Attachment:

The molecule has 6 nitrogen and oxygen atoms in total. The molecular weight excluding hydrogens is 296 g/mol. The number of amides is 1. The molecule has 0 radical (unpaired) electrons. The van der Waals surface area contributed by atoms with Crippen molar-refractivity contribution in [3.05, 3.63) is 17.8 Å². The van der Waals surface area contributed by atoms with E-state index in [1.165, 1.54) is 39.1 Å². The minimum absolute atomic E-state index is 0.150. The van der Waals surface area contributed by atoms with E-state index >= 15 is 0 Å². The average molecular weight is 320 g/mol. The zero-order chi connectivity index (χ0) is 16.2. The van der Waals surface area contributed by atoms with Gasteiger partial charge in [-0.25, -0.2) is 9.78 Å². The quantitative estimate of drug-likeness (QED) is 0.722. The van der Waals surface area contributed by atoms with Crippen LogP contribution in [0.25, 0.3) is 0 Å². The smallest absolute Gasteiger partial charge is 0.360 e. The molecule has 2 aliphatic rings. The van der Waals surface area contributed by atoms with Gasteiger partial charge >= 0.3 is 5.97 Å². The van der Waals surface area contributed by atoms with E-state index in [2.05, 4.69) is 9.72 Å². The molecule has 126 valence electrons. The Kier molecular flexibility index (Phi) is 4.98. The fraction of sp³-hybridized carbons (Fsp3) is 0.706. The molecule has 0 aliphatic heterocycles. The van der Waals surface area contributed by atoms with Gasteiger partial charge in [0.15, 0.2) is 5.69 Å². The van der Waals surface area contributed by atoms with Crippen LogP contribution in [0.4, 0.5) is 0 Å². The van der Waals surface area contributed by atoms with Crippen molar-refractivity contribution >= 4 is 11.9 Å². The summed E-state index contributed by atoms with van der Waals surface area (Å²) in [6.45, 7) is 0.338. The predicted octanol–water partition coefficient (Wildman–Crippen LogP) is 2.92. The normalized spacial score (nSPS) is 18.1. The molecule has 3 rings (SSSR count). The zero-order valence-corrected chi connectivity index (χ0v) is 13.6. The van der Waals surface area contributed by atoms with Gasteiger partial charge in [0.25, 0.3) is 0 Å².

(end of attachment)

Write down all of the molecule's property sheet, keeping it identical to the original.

The molecule has 6 nitrogen and oxygen atoms in total. The molecular weight excluding hydrogens is 296 g/mol. The number of amides is 1. The molecule has 0 radical (unpaired) electrons. The van der Waals surface area contributed by atoms with Crippen molar-refractivity contribution in [3.05, 3.63) is 17.8 Å². The van der Waals surface area contributed by atoms with E-state index in [1.165, 1.54) is 39.1 Å². The minimum absolute atomic E-state index is 0.150. The van der Waals surface area contributed by atoms with E-state index >= 15 is 0 Å². The average molecular weight is 320 g/mol. The zero-order chi connectivity index (χ0) is 16.2. The van der Waals surface area contributed by atoms with Gasteiger partial charge in [-0.25, -0.2) is 9.78 Å². The quantitative estimate of drug-likeness (QED) is 0.722. The van der Waals surface area contributed by atoms with Crippen LogP contribution in [0.25, 0.3) is 0 Å². The smallest absolute Gasteiger partial charge is 0.360 e. The molecule has 2 aliphatic rings. The van der Waals surface area contributed by atoms with Gasteiger partial charge >= 0.3 is 5.97 Å². The van der Waals surface area contributed by atoms with E-state index in [2.05, 4.69) is 9.72 Å². The molecule has 126 valence electrons. The Kier molecular flexibility index (Phi) is 4.98. The fraction of sp³-hybridized carbons (Fsp3) is 0.706. The molecule has 0 aliphatic heterocycles. The van der Waals surface area contributed by atoms with Gasteiger partial charge in [0.15, 0.2) is 5.69 Å². The van der Waals surface area contributed by atoms with Crippen LogP contribution in [0.4, 0.5) is 0 Å². The van der Waals surface area contributed by atoms with Crippen molar-refractivity contribution >= 4 is 11.9 Å². The summed E-state index contributed by atoms with van der Waals surface area (Å²) in [6.45, 7) is 0.338. The predicted octanol–water partition coefficient (Wildman–Crippen LogP) is 2.92. The normalized spacial score (nSPS) is 18.1. The molecule has 3 rings (SSSR count). The zero-order valence-corrected chi connectivity index (χ0v) is 13.6. The van der Waals surface area contributed by atoms with Gasteiger partial charge in [0.25, 0.3) is 0 Å².